7. Reflect. I’ve found that in my life, doing a daily reflection and personal inventory are great ways to help keep me on track. This can be as simple as taking a few moments to think about the highs and lows of the day, looking at my calendar to see what all I accomplished for the day, or writing in a journal.

Charlie Hebdo Reflection

Interfaith ScholarJulian Vasyl Hayda  gives his thoughts on the recent Charlie Hebdo attacks and response.

While by no means do I condone or even try to excuse Wednesday’s terror attack on Charlie Hebdo, I find it difficult to excuse the content that provoked it. Charlie Hebdo, according to its editors, is openly “anti-religion” and “very racist,” and the buck doesn’t stop with Islam – they also disgrace Christianity, Judaism, and other religions. While people are free not to practice a religion, it still is incredibly important and very sensitive to many others. I agree that sometimes people are overly sensitive to their religions, but this cover, for example, crosses even liberal lines. It reads “Parisians who love the Pope are as dumb as Negroes.” There is another that’s supposed to depict the Holy Trinity in a threesome, and another with the Prophet Mohammed popping into his own mouth.

Don’t get me wrong, I don’t think they should have been banned, or sued, and certainly no less killed. I’m a big believer of artistic expression and freedom of press. However, this was neither for sake of art, nor was it journalism – it was provocation. This is a case of a group of people being offensive for the sake of being offensive. Honest social commentary doesn’t have to be that offensive.
Now, this publication which treats and depicts people with below the least respect, is being treated like a martyr. For a paper that few people paid attention to or heard of, with a news stand circulation of 30,000, its message of intolerance has reached a massive new audience, and I find that very troubling. A mature person, who lives in the modern world, and no matter how offended he may be, knows that the best way to handle this situation is to ignore it. As pope Francis said, it’s best to be Teflon – let nothing stick, let it roll off.

I pray for the families of those killed, and am horrified at what happened to them. Nobody should be killed for their beliefs, offensive or provocative as they may be. However, I will not defend Charlie Hebdo’s actions, or people standing in solidarity with them and their message. To quote a fellow Facebooker, “emphatically, je NE suis Charlie.”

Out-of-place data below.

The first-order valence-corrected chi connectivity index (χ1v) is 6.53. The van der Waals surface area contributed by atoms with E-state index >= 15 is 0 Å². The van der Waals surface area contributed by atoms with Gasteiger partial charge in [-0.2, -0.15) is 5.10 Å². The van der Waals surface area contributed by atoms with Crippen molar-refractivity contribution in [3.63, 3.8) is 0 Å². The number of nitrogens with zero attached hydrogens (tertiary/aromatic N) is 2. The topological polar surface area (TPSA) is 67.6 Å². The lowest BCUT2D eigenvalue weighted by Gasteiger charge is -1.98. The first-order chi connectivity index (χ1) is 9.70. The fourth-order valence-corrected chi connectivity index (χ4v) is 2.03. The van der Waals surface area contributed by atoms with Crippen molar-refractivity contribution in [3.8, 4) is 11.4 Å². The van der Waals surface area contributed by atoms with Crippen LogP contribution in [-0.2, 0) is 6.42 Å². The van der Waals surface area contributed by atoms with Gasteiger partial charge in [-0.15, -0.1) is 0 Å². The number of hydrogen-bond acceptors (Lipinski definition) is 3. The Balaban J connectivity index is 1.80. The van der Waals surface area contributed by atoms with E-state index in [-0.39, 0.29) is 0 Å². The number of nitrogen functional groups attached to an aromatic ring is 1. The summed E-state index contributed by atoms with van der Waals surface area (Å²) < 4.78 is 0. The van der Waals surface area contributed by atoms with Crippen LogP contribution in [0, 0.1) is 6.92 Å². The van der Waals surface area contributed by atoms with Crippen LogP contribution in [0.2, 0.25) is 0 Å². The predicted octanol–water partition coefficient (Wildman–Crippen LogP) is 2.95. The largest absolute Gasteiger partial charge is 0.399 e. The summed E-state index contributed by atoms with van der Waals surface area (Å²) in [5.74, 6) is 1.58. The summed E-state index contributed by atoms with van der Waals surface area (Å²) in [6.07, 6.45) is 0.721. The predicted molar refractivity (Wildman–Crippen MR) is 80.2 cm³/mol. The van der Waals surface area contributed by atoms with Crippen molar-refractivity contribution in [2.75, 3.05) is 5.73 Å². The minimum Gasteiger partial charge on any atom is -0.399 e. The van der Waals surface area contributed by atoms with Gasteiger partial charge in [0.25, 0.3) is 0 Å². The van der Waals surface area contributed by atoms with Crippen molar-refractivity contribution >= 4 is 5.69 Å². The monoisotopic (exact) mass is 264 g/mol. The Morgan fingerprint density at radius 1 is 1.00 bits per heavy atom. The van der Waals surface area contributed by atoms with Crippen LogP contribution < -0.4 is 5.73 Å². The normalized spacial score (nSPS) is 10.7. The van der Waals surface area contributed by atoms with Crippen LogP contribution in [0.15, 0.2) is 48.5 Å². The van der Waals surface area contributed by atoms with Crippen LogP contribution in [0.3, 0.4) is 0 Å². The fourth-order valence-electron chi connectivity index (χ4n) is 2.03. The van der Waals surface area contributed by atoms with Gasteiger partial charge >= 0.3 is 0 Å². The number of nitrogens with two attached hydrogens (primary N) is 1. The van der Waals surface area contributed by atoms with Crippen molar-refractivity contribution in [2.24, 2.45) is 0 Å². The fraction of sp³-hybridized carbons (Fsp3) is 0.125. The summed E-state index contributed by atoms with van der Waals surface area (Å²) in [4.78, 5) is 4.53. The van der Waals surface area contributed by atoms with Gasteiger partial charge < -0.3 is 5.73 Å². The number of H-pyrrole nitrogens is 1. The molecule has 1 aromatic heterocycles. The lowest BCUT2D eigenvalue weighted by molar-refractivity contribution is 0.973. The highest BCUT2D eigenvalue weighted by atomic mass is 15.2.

ST. VINCENT AND INTERFAITH

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Saint Vincent de Paul was born on April 24th, 1581 in a village in Gascony, France. Saint Vincent was a French priest of the Catholic Church who was famous for dedicating his life to help the poor. He founded the Congregation of the Mission in 1625, which are also known as Vincentian. They are a group of followers of the Vincentian mission who dedicate their lives, much like St. Vincent de Paul, to the service of others who are in the dire need. Based on the fundamentals of the Vincentian mission DePaul University strives to form an appreciation and understanding of the modes to higher education in culture, society, religion, moral values, and service.

Saint Vincent also elaborated that it is important for us to create a whole family of God, or a community. A community that is even diverse to come to gather to work for the greater good. It’s our mission to create a community who dedicates themselves in the servitude of helping those who are less fortunate. This entails, creating a community of diversity even in the aspects of religion.

Interfaith Scholars are students who join together from various religious backgrounds to perform, and educate the four ways of Dialogue. It is our duty as Interfaith Scholars to encourage discussions, between people and groups of various religious beliefs. We strive to create a safe environment to discuss the diversity within our perspective through events like Interreligious Celebrations, Retreats, and Movie Nights.

Our goal is to raise tolerance and awareness of varying spiritual traditions. We want to form a culture for DePaul that provides openness to religion, spirituality, and philosophical background. We provide service to the general body of students who may lack the key dialogue that unites us all as people.